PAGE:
bin laden has not been caught. iraq was invaded after supposedely having been producing weapons of mass destruction; iraq was invaded after claiming involvement with bin laden. the kyoto agreement has been terminated by the US. the europe and the rest of the world has been alienated by the BUSH ADMINISTRATION. NATO and UN have been discared as a ragg doll. US claims the HAGUE tribunal has no iurisdiction over the US citizens, but the rest of the world must cooperate fuly with the HAGUE.



and people AGAIN voted BUSH. i can not UNDERSTAND. the world can not understand.

12:20 PM  
Blogger Kelly said...

Hi, first-time lurker, first-time poster ...

You make a decent point. I live in Washington, DC and it's hard to have a political conversation this week without hearing that kind of nastiness seeping out.

But don't hurry to make judments about the character of those people. I'm one of them. We believe very strongly that Bush has made terrible choices about where our country is headed and we see this wrongness so clearly that it is unimaginable to us how so many people could fall for it.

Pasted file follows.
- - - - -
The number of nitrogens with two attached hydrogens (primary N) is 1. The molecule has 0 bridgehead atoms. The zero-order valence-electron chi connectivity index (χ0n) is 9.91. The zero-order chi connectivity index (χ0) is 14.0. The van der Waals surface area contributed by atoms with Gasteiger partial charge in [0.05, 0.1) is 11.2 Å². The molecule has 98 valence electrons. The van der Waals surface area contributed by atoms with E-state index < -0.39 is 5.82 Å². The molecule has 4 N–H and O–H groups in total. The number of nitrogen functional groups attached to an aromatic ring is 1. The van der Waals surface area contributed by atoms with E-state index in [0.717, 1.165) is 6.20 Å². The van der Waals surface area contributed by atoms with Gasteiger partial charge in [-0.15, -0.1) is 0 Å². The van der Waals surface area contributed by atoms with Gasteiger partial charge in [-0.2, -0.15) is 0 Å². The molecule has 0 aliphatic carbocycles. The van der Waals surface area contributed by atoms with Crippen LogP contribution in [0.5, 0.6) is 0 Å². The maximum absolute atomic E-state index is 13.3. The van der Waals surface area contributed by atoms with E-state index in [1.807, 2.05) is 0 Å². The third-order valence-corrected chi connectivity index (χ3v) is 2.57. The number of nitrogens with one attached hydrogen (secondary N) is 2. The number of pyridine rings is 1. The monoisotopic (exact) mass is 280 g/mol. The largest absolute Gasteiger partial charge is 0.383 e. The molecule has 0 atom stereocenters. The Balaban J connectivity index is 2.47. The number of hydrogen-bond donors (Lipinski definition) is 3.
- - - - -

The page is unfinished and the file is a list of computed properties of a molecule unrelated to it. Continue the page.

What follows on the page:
First, I believe that the Republicans have relied on dishonest rhetoric, and stirred up a culture war as a way of gaining the support of those people who, as you say, have traditionally been best represented by the Democratic party. We wish those people could see that the emperor has no clothes, but it appears to us that they don't, and that's extremely frustrating. And that's why we get emotional and say things we don't really mean.